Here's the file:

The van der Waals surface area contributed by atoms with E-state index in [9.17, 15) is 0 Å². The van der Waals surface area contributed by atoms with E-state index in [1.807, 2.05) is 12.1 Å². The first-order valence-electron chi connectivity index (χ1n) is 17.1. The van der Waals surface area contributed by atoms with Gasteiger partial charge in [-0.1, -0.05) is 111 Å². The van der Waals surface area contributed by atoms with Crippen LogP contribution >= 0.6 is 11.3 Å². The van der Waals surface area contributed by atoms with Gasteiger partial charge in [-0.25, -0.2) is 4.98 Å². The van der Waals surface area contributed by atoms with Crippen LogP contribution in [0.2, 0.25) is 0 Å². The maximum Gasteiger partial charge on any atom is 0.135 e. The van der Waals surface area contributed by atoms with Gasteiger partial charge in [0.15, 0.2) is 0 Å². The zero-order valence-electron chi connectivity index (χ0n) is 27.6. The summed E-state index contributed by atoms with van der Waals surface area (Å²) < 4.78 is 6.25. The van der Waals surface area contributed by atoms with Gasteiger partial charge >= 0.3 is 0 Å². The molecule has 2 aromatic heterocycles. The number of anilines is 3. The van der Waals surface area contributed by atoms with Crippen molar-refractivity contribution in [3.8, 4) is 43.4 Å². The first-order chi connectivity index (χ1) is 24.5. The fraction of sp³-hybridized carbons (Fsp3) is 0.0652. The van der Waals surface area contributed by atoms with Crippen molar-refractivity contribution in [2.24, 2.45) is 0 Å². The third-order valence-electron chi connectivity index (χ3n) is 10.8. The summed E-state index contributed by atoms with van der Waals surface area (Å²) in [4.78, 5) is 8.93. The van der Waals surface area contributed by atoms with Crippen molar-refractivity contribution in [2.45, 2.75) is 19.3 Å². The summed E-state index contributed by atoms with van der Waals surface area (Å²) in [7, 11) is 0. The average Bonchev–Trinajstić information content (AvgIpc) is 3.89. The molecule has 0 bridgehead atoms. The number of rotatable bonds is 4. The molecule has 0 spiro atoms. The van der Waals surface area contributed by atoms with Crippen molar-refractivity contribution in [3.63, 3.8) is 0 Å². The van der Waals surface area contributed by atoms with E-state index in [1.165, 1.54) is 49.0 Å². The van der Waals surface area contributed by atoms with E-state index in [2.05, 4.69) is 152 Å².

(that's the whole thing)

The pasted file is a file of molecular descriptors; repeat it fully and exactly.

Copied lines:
The van der Waals surface area contributed by atoms with E-state index in [9.17, 15) is 0 Å². The van der Waals surface area contributed by atoms with E-state index in [1.807, 2.05) is 12.1 Å². The first-order valence-electron chi connectivity index (χ1n) is 17.1. The van der Waals surface area contributed by atoms with Gasteiger partial charge in [-0.1, -0.05) is 111 Å². The van der Waals surface area contributed by atoms with Crippen LogP contribution >= 0.6 is 11.3 Å². The van der Waals surface area contributed by atoms with Gasteiger partial charge in [-0.25, -0.2) is 4.98 Å². The van der Waals surface area contributed by atoms with Crippen LogP contribution in [0.2, 0.25) is 0 Å². The maximum Gasteiger partial charge on any atom is 0.135 e. The van der Waals surface area contributed by atoms with Gasteiger partial charge in [0.15, 0.2) is 0 Å². The zero-order valence-electron chi connectivity index (χ0n) is 27.6. The summed E-state index contributed by atoms with van der Waals surface area (Å²) < 4.78 is 6.25. The van der Waals surface area contributed by atoms with Gasteiger partial charge >= 0.3 is 0 Å². The molecule has 2 aromatic heterocycles. The number of anilines is 3. The van der Waals surface area contributed by atoms with Crippen molar-refractivity contribution in [3.8, 4) is 43.4 Å². The first-order chi connectivity index (χ1) is 24.5. The fraction of sp³-hybridized carbons (Fsp3) is 0.0652. The van der Waals surface area contributed by atoms with Crippen molar-refractivity contribution in [2.24, 2.45) is 0 Å². The third-order valence-electron chi connectivity index (χ3n) is 10.8. The summed E-state index contributed by atoms with van der Waals surface area (Å²) in [4.78, 5) is 8.93. The van der Waals surface area contributed by atoms with Crippen molar-refractivity contribution in [2.45, 2.75) is 19.3 Å². The summed E-state index contributed by atoms with van der Waals surface area (Å²) in [7, 11) is 0. The average Bonchev–Trinajstić information content (AvgIpc) is 3.89. The molecule has 0 bridgehead atoms. The number of rotatable bonds is 4. The molecule has 0 spiro atoms. The van der Waals surface area contributed by atoms with Crippen molar-refractivity contribution in [3.63, 3.8) is 0 Å². The van der Waals surface area contributed by atoms with E-state index in [1.165, 1.54) is 49.0 Å². The van der Waals surface area contributed by atoms with E-state index in [2.05, 4.69) is 152 Å².